Cocona is just your average anime high-schooler – ordinary and unsure about her future direction post-schooling. The one career she wasn’t expecting to have thrust upon her is that of inter-dimensional Magical Girl, but when a strange girl named Papika takes a sudden interest in her that’s exactly what happens.
Papika, along with weird little robot Bu-chan, immediately drags Cocona into an organisation named Flip Flap, who exist to retrieve wish granting shards called Amorphous from the mysterious world of ‘Pure Illusion’ – an alternate dimension of infinite possibility. Now as part of Flip Flap, Cocona and Papika must learn to work together and synchronise their feelings with each other to transform into powerful magical girls within Pure Illusion to secure the shards before the more powerful children from rival organisation Asclepius, including Cocona’s classmate and friend Yayaka, who are after the shards for more nefarious purposes.
Flip Flappers, written by Yuniko Ayana, animated by Studio 3Hz and directed by Kiyotaka Oshiyam combines genres in a way that far exceeds the basic magical girl premise on the tin. The world of Pure Illusion allows for endless genre-spanning shifts in tone and setting, sending the girls from their normal everyday world into worlds filled with Mad Max-like desert bandits, abstract worlds of morphing colour and shape, time-loop horror, rabbit transformations and even the past of others.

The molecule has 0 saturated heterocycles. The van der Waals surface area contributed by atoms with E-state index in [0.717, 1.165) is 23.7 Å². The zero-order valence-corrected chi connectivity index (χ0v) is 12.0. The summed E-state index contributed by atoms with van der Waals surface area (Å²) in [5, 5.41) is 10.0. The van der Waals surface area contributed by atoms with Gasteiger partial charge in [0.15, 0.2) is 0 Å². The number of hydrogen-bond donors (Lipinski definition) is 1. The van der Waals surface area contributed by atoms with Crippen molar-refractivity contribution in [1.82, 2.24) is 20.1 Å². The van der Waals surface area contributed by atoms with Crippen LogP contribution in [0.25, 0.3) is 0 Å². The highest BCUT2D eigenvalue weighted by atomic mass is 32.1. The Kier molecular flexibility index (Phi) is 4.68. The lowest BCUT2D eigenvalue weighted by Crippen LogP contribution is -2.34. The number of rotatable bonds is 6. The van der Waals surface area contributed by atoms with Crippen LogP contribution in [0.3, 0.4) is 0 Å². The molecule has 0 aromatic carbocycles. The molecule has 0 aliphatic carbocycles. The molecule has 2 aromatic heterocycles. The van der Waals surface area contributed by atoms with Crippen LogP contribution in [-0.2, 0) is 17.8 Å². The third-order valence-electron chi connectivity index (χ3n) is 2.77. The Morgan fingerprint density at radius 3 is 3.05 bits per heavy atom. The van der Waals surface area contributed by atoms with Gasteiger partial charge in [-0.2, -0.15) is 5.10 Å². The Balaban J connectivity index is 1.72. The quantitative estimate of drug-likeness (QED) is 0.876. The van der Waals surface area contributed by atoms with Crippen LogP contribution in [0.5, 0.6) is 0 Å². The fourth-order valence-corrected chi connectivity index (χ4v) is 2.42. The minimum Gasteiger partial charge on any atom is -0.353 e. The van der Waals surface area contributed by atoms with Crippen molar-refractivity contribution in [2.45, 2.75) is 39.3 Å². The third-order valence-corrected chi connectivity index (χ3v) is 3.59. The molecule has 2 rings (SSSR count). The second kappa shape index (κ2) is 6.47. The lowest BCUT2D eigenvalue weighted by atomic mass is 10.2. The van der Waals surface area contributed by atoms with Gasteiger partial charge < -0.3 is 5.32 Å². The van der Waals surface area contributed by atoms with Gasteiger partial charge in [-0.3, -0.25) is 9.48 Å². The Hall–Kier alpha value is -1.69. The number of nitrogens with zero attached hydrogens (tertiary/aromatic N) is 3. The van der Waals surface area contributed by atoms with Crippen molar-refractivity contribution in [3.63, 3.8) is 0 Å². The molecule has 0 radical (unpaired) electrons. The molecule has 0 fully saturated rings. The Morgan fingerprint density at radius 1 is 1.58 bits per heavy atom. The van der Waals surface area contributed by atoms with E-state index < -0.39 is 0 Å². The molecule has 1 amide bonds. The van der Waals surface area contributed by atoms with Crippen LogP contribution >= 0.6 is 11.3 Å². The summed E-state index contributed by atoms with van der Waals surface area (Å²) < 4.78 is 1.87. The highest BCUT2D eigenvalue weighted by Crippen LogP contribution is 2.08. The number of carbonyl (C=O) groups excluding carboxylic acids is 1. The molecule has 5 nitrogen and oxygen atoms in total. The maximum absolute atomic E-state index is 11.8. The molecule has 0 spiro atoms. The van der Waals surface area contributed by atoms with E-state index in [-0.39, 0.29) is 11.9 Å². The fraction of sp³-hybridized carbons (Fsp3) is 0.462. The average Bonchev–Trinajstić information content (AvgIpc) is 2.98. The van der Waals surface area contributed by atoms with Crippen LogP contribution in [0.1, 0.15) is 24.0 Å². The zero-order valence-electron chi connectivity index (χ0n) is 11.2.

The shifting worlds lets the show change tonally and visually, from things that look like they’re straight out of a serene Ghibli movie to absolute madness akin to Gainax’s Panty and Stocking or something from Studio Trigger. Underneath the always impressive visuals and character designs, the story revolves around relationships, both the developing bond between Cocona and Papika, their classmates and the bonds of the past that are eventually revealed through Pure Illusion to run through Flip Flap and Asclepius. The relationship between Cocona and Papika in particular is extremely well developed as the two go from complete strangers to becoming incredibly close, but with an underlying fragility as Cocona’s uncertainty takes hold and the deeply personal connections to Pure Illusion become more and more apparent.
Flip Flappers tells an emotional story filled with love and loss without falling into the pit of all-out darkness and depression that has become more common ground for modern magical girl series to tread in order to build tension. There’s always an underlying positivity and hopefulness, no matter how dire the situation, which makes Flip Flappers a joy to watch from beginning to end.
A review copy was provided by Madman Entertainment to the author for the purpose of this review